Angry Patients and Families

8 Effective Ways to Handle Angry Patients and Families

Being sick, experiencing pain, or waiting for a test or procedure can lead to angry patients and families.  Many nurses and healthcare teams struggle with how to effectively handle angry patients and families.  This can lead to ineffective communication, a disruptive workplace and safety issues.

Here are 8 effective ways to handle angry patients and families

1) Be empathetic.

  • Put yourself in the patient and family’s shoes.  In other words, would you want to be stuck in the hospital for days and cared for by different strangers?  What if you were restricted to NPO (nothing by mouth), can’t sleep, waiting for hours or in a lot of pain?  What if you wanted answers that you weren’t getting?  Try to understand the challenge of being vulnerable and think about how their family feels too.  After all, they feel very limited as far as how they can help their loved one.

2) Listen.

  • Sometimes patients and families need to vent.  After all, patients and families want to be heard, so be sensitive to this and do not interrupt them.  Allow them to share their feelings.  Maintain good eye contact and give a few simple head nods as they share their experience.  After you listen, paraphrase what you heard back to them.  This helps validate their feelings and will help them feel understood.

3)  Be sensitive to space and touch.

  • Provide angry patients and families personal space and do not touch them. Allow them to vent from a comfortable distance, and refrain from even a gentle touch.  When possible, get eye-level with them and lean in towards them slightly.  This non-verbal gesture shows them respect and care.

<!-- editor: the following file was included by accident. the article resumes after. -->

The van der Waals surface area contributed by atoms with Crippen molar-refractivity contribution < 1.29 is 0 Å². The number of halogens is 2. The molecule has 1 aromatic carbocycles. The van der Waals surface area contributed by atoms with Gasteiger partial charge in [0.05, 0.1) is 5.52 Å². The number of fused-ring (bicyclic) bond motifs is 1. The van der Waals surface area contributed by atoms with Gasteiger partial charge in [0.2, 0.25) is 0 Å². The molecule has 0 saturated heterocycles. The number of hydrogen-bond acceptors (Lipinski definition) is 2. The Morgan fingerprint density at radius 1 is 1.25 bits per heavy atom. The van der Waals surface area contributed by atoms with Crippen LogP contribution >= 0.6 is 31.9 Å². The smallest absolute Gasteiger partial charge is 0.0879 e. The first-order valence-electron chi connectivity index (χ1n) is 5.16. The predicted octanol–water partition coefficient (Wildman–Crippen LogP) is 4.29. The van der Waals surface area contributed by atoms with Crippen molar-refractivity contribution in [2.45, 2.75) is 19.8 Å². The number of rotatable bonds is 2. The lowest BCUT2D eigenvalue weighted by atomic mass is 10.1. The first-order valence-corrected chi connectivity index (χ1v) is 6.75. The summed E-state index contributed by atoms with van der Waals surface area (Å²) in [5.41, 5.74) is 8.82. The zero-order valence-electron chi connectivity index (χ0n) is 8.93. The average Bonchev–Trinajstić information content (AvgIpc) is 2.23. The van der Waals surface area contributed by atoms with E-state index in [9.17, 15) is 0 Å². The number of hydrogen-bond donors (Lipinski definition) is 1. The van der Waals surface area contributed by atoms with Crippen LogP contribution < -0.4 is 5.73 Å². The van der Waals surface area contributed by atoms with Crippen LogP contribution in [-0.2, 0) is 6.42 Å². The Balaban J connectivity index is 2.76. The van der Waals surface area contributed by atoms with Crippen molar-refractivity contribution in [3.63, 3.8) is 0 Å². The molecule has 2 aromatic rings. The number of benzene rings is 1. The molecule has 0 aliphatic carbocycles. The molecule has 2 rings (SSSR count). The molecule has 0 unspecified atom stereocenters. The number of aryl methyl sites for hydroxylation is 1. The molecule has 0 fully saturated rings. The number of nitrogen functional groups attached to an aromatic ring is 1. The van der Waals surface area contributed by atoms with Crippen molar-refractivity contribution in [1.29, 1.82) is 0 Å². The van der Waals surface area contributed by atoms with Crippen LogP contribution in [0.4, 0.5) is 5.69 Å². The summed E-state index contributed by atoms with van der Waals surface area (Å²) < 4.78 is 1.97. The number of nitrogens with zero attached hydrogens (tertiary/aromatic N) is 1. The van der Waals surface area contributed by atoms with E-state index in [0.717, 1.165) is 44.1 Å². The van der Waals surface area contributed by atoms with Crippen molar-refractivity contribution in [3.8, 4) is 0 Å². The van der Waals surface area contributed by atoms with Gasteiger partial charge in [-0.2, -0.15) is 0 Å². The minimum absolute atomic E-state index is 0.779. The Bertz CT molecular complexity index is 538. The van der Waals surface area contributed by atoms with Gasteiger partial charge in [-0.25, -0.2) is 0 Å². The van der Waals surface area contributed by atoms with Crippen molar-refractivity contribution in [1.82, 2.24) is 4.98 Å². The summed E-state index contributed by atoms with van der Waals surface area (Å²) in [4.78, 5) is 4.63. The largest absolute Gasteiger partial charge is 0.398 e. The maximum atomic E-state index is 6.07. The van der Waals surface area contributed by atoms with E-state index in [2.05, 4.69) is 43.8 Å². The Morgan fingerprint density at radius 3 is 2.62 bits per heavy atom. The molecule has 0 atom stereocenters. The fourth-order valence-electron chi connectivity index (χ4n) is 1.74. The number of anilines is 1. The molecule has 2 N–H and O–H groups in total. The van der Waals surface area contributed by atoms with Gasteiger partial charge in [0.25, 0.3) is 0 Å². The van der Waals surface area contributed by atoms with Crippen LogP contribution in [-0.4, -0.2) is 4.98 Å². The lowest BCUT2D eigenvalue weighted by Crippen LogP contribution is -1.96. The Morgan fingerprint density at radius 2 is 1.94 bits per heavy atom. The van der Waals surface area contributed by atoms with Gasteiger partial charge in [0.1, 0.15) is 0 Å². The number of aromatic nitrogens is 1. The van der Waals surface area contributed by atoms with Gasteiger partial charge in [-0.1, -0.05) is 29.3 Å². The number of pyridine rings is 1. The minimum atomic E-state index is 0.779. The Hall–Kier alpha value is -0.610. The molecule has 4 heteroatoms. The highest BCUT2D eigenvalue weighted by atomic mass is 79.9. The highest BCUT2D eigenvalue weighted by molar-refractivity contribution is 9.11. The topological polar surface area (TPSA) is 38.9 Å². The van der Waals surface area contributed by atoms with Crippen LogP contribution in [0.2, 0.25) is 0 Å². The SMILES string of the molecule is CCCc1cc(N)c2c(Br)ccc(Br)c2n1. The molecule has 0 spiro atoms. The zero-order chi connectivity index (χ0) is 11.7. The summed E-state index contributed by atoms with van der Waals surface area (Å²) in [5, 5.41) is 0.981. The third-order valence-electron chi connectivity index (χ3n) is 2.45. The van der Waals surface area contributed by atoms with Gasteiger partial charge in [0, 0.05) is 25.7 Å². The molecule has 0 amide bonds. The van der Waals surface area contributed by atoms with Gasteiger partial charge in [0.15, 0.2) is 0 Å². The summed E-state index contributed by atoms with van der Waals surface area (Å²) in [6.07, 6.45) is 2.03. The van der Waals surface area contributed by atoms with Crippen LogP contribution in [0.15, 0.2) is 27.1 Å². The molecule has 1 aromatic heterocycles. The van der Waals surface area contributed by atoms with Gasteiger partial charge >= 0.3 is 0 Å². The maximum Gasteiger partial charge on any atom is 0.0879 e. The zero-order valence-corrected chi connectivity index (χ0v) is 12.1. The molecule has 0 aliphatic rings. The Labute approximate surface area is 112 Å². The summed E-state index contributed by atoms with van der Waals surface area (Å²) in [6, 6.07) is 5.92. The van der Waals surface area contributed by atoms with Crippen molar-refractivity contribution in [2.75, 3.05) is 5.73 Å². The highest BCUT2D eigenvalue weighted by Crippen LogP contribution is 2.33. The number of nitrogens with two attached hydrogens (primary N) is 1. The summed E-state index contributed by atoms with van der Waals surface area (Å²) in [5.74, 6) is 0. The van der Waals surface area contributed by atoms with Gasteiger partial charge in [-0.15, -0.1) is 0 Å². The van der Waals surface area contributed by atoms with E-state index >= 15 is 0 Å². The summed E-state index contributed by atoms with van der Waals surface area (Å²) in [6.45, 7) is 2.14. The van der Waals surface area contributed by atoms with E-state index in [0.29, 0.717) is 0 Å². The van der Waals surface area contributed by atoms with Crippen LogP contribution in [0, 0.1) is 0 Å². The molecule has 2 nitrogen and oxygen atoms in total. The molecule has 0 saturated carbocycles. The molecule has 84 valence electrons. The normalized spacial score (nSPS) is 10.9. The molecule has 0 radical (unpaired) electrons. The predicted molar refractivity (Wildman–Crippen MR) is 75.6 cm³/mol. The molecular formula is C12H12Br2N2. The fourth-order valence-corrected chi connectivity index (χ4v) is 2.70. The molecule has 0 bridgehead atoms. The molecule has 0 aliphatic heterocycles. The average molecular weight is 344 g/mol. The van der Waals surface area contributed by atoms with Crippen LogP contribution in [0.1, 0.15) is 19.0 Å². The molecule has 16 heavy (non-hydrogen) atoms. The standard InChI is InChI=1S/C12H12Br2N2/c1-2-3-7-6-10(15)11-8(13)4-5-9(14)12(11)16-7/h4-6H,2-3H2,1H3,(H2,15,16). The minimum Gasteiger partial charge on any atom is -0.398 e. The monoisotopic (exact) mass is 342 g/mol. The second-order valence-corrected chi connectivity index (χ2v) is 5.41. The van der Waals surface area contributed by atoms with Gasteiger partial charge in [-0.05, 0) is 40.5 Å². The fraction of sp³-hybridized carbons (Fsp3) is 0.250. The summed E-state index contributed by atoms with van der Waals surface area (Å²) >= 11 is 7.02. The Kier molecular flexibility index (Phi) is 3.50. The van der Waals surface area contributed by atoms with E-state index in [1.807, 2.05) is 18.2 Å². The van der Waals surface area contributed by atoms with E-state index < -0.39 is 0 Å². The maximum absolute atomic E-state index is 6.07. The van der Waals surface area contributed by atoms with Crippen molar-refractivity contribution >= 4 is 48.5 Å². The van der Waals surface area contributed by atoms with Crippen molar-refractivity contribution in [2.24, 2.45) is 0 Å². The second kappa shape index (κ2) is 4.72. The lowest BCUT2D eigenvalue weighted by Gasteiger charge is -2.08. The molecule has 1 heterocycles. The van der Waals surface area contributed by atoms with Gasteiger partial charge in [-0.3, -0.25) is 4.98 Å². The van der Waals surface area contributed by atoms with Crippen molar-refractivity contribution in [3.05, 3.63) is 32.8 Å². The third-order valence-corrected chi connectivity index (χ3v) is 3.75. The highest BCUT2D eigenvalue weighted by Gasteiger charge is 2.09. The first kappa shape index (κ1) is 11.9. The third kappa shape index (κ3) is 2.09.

4) Apologize.

  • When you apologize, you are not stating you are at fault.  You want to apologize that the patient or family members feel the way they do – apologizing doesn’t imply you did anything wrong.  Many times, we walk into emotionally charged situations and we had nothing to do with the incident or issue. Stating you apologize that they feel a certain way helps to deescalate the situation and shows professionalism.

5) Set expectations.

  • Defuse situations before they escalate.  If you feel the situation is becoming hostile, get help immediately. Although patients have a right to be involved in their medical decision-making, they cannot use that right for any unreasonable demands. If the patient threatens you physically or you fear for your safety, don’t hesitate to contact security or the police. For more immediate assistance, consider establishing a code phrase that indicates when a staff member needs help.

6) Ask open-ended questions.

  • Close-ended questions can make a bad situation worse.  It is best to ask open-ended questions, such as:

“How can we move forward”

“Tell me more about…”

“Can you tell me what you need?”

“Do you have some suggestions on ways to solve this?”

 7) Deep Breathe.

  • Deep breathing increases the supply of oxygen to your brain and stimulates the parasympathetic nervous system.  As a result, this promotes a state of calmness and reduces anxiety and anger. Taking a moment to breathe also provides some time to think about your actions, words, and follow-up.

8) Have Gratitude.

  • It is important to remember that although we can’t change adversity, we can change the way we react to it.  Dealing with angry patients and families is challenging and can impact safety and performance.  It is important to keep a healthy mindset.  This can be accomplished by thinking about positive things that happened and what you are most grateful for.  In other words, little things are big things.  Thinking about what you are grateful for will help decrease the stress hormone, cortisol and increase neurotransmitters, serotonin and dopamine.

 

In summary, working in healthcare requires emotional intelligence, resilience and stamina.  Having finesse in defusing and managing anger will help keep the focus on getting the patient healthy and protect you from unwarranted legal action or stress-related health issues. Understanding how to handle emotionally charged situations is a valuable learning moment that can build your confidence level, preserve your patient relationships and promote a healthy workplace environment.

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